On 22 September 2020, President Trump signed Executive Order 13950, Combating Race and Sex Stereotyping (the ‘EO’), which indicates that it seeks to ‘combat offensive and anti-American race and sex stereotyping and scapegoating,’ and end so-called ‘divisive concepts’ promulgated in workplace employee trainings.
The EO prohibits certain covered government contractors from conducting diversity and inclusion trainings that cover topics suggesting people of a certain race or gender are ‘inherently racist, sexist, or oppressive, whether consciously or unconsciously.’ See here for a complete summary of the EO.
This EO came as a shock to many government contractors, as most have made commitments to combat racism by increasing their equity and diversity trainings in light of the national conversation regarding workplace equality and discrimination following triggering events like the deaths of Breonna Taylor and George Floyd, among others. Many government contractors are perplexed about how they should proceed with honouring their recent commitments to diversity without running afoul of EO 13950, which appears to make any discussions of topics like unconscious/implicit bias, racial sensitivity, privilege, meritocracy, and sexual harassment in workplace trainings illegal and sanctionable. To assist government contractors in interpreting EO 13950, the DOL’s Office of Federal Contract Compliance Programs (‘OFCCP’) has prepared answers to certain Frequently Asked Questions (FAQs), which provide some helpful clarifications and insights for covered contractors.
Department of Labor issues FAQs
The OFCCP’s initial FAQs landing page provides helpful information on whether the EO ‘prohibit[s] unconscious bias or implicit bias training?’ The guidance provides the following:
‘Unconscious or implicit bias training is prohibited to the extent it teaches or implies that an individual, by virtue of his or her race, sex, and/or national origin, is racist, sexist, oppressive, or biased, whether consciously or unconsciously.
Training is not prohibited if it is designed to inform workers, or foster discussion, about pre-conceptions, opinions, or stereotypes that people—regardless of their race or sex—may have regarding people who are different, which could influence a worker’s conduct or speech and be perceived by others as offensive.’
In addition, the FAQs clarify when the EO takes effect, and what will happen with complaints received by OFCCP through its new hotline for reporting race and sex stereotyping and scapegoating in violation of the EO. According to OFCCP, the EO:
‘became effective immediately when signed on September 22, 2020, but the requirements for federal contractors and subcontractors will apply to contracts entered into 60 days after the date of the executive order—November 21, 2020.’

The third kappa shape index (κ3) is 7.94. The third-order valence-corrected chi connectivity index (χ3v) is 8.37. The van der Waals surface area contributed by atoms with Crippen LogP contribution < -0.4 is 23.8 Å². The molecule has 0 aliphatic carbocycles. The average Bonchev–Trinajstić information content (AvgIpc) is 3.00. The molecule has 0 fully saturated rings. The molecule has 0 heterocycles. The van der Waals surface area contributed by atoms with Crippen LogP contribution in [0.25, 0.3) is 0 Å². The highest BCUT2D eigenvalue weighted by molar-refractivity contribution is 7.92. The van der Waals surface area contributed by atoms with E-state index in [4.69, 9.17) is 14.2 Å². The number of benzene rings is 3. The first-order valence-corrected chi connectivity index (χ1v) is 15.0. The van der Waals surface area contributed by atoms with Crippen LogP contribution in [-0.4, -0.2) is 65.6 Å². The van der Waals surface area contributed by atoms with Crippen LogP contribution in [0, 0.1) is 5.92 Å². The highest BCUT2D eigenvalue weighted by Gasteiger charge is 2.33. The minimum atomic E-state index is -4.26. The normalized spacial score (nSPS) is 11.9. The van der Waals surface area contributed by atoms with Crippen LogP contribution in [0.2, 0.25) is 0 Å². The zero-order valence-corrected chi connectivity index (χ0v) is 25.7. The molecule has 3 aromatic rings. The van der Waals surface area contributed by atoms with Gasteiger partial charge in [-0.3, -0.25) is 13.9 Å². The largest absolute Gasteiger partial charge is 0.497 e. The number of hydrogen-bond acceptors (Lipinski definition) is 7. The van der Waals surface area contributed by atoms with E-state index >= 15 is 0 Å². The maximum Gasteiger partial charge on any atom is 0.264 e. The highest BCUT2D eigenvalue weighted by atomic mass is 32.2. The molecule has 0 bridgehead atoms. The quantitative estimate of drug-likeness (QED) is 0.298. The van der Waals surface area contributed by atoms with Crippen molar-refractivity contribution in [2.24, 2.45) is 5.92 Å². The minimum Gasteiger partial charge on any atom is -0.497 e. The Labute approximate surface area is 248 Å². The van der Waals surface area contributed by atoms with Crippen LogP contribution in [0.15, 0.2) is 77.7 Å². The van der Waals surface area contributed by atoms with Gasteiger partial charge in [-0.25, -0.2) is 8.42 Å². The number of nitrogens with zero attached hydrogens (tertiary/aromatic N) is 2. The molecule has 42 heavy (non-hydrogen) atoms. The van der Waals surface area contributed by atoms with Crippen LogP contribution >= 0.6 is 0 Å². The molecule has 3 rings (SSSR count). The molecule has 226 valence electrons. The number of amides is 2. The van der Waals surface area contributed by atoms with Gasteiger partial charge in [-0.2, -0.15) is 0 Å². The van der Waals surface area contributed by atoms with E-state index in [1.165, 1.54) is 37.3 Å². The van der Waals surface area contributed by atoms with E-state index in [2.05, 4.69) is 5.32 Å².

Importantly, it is only ‘[o]nce Executive Order 13950 becomes effective in federal contracts, [that] OFCCP will begin enforcing it.’
What does this mean for covered Government contractors?
Covered contractors can continue to implement unconscious and implicit bias trainings so long as the trainings are not blame-focused or targeting specific groups, and instead broadly address the development of biases, how they manifest themselves in our daily lives and how we can combat biases. Craig Leen, Director of the OFCCP, has stated that unconscious bias training is ‘perfectly fine’ as long as the training ‘teaches that everyone, based on the human condition, has unconscious biases,’ and does not specifically call out a particular race, national origin, or sex as being inherently biased. Therefore, covered contractors can still move forward with their diversity training efforts, as long as the conversations steer clear of calling out individuals as inherently racist, sexist, or biased, based solely on their specific race or gender.
There are plenty of other workplace diversity and inclusion trainings and dialogues that the EO does not appear to prohibit, such as those involving cultural competence, generational diversity, harassment, microaggressions, communications across differences, mindfulness and trainings unrelated to race or gender, to name a few.
Federal contractors should be on the lookout for the upcoming Request for Information (RFI) that the DOL is required to issue under the EO. This Request for Information will seek information from federal contractors, federal subcontractors, and employees of federal contractors and subcontractors regarding their training, workshops, or similar programming provided to employees that may be in violation of’ EO 13950 or Executive Order 11246, which requires contractors and subcontractors to treat employees without regard to their race or sex, among other protected bases, and requires contractors to take affirmative action to ensure such discrimination does not occur.
Federal contractors should consider consulting with counsel as they determine whether to submit documentation in response to the RFI. Additionally, while the OFCCP’s hotline is up and running to receive complaints, via phone and email, of any trainings that are believed to be in violation of the EO, OFCCP likely will only be investigating alleged violations of EO 11246 until EO 13950 begins being inserted into contracts late next month.